This lesson is part of the Reporting in Ignition course. You can browse the rest of the lessons below.


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The SQL Query data source runs as a prepared statement, and supports the user of parameters. Additionally this data source features the power Query Builder that allows you to create queries through a simple to use drag-and-drop interface.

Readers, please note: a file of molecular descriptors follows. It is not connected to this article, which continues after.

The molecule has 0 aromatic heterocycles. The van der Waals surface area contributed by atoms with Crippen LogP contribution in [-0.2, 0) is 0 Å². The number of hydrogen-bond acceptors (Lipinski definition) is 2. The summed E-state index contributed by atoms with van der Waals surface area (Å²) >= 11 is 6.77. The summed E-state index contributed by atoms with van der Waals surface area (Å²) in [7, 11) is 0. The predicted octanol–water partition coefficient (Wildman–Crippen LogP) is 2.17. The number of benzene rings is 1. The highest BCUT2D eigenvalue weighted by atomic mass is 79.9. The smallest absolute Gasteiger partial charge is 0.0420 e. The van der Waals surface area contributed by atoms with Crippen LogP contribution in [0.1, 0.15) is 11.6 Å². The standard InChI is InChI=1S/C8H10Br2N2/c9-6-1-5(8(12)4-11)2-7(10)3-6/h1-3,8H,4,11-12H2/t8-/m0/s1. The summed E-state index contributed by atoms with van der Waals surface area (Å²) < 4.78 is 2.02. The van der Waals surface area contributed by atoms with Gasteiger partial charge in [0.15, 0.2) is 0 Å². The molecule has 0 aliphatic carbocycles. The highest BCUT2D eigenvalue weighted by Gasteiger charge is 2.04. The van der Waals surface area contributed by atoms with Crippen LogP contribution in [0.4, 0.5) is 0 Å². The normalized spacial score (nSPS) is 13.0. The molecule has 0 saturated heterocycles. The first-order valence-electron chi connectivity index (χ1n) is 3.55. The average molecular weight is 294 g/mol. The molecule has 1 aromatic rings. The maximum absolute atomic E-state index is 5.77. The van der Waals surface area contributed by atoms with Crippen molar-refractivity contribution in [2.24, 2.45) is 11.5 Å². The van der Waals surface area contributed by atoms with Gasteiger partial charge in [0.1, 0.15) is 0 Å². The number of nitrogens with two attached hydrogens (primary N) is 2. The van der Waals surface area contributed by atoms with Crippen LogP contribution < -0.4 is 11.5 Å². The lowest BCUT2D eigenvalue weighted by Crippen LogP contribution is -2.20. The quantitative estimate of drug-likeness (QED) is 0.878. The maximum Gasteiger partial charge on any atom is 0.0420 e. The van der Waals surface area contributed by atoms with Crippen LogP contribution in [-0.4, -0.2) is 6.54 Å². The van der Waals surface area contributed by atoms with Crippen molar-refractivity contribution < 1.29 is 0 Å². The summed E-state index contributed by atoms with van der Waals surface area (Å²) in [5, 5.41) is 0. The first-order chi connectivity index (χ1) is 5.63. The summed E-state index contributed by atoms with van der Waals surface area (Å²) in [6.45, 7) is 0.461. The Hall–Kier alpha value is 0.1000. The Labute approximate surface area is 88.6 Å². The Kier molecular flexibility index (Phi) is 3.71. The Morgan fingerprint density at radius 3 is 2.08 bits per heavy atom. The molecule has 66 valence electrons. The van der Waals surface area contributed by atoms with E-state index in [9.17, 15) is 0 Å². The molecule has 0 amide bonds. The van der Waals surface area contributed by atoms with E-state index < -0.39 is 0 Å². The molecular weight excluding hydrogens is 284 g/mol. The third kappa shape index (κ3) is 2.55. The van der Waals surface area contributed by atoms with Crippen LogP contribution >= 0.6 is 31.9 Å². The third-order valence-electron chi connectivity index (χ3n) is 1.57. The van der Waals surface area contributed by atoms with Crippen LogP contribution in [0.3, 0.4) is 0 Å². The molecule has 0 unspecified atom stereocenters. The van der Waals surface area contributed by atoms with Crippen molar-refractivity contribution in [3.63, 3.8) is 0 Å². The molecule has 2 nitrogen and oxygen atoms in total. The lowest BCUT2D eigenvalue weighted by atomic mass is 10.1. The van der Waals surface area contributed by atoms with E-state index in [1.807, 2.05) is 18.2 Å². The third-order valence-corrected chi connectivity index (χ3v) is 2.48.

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[00:00] The SQL query data source allows you to easily craft parameterized queries. We'll start in the Data panel. I already have one created here. The way it works is we can just start typing in here. And then put a question mark anywhere within our query. Once we do that, you'll see this little parameters area opens up. From here we can write an expression, we can add one of our parameters that we've already added to our report or we can just do straight tag binding. Make as many parameters as you'd like. Just to help keep things straight, if you click one one and you're editing, you'll see that whatever question mark relates to that parameter is highlighted in blue. It's important to note that these run as prepared statements so they're more resistant to SQL injection attacks. This type of data source also features the query builder. I'm going to go ahead and clear this out. We look to the right-hand side, you'll see there's Show Query Builder or the Show Builder Button. First what you need to do is come down near the dropdown and select whatever type of database you're using. If you don't see yours here, you're not too certain, you can always just use the universal. I'll click on my SQL since I know I'm using my SQL and I'll click on Show Builder. The interface has changed quite a bit. You'll see some database tables over here. These are all the database tables listed in the selected database connection my data source is using. I can just double-click on one of them and you'll see this new table appears up here. Each checkbox here represents a column on the table, save for the top one, which is Select All. You can check whichever columns you'd like returned so I'm just going to go ahead and select all of them. Let's see down below, I have a query that's set. Let me click on Apply and that's really it. But there a lot more configurations we can make. We'll click the Show Builder button again. You'll see my query's back up here. For every column I select up top here, you'll see there's a new row entered down below. On the left-hand side of this table, you'll see this sideways arrow icon. If we click on it, we expand some options available to these rows. From here we can remove certain rows, we can reorder them, we can add a new row in-between and change this up however we like. I'm going to go ahead and click this just to minimize this section. We'll add a couple more rows here. Looking at this first column here, you'll see we got Expression. We can click here and just change whatever column we're selecting. We'll go over, we add an aggregate, so average, count, max, standard deviation, so on. We can give our columns an alias. My Alias, see it appears down below. We specify a sort type, whether they go on ascending or descending or in what order. You can apply grouping to all the rows or just some of them and then there's some criteria for grouping that's listed over here. Additionally, if you come up top and you right-click on some of this white space here, you can add an object. An object can be any of your tables, which we see over here on the side but you can also add any views or stored procedures you have. You close this and we'll clean up our space a little bit, too. We can very easily do joins, as well, so I'll drag my equipment details table and my equipment downtime report table. There we go. I want to get the name and the location from this table. I'm doing the cause and duration and I want to join from equipment ID to ID on my equipment details. I'll click, drag from equipment ID to ID on the equipment details table, I'll go. See there's this little line between the two. If you want to get rid of this join, you can just right-click on it and select Remove. But if we take the look down below, we see it has query already for us. We'll click apply. We could drop the table down in our report, but since this is just a query we're working with here, we'll just copy this, go into Tools in the designer, go to the Database Query Browser, paste this in, execute it, and there's all my data. As you can see, the query builder is a powerful tool and it's only available with the SQL Query Data Source.

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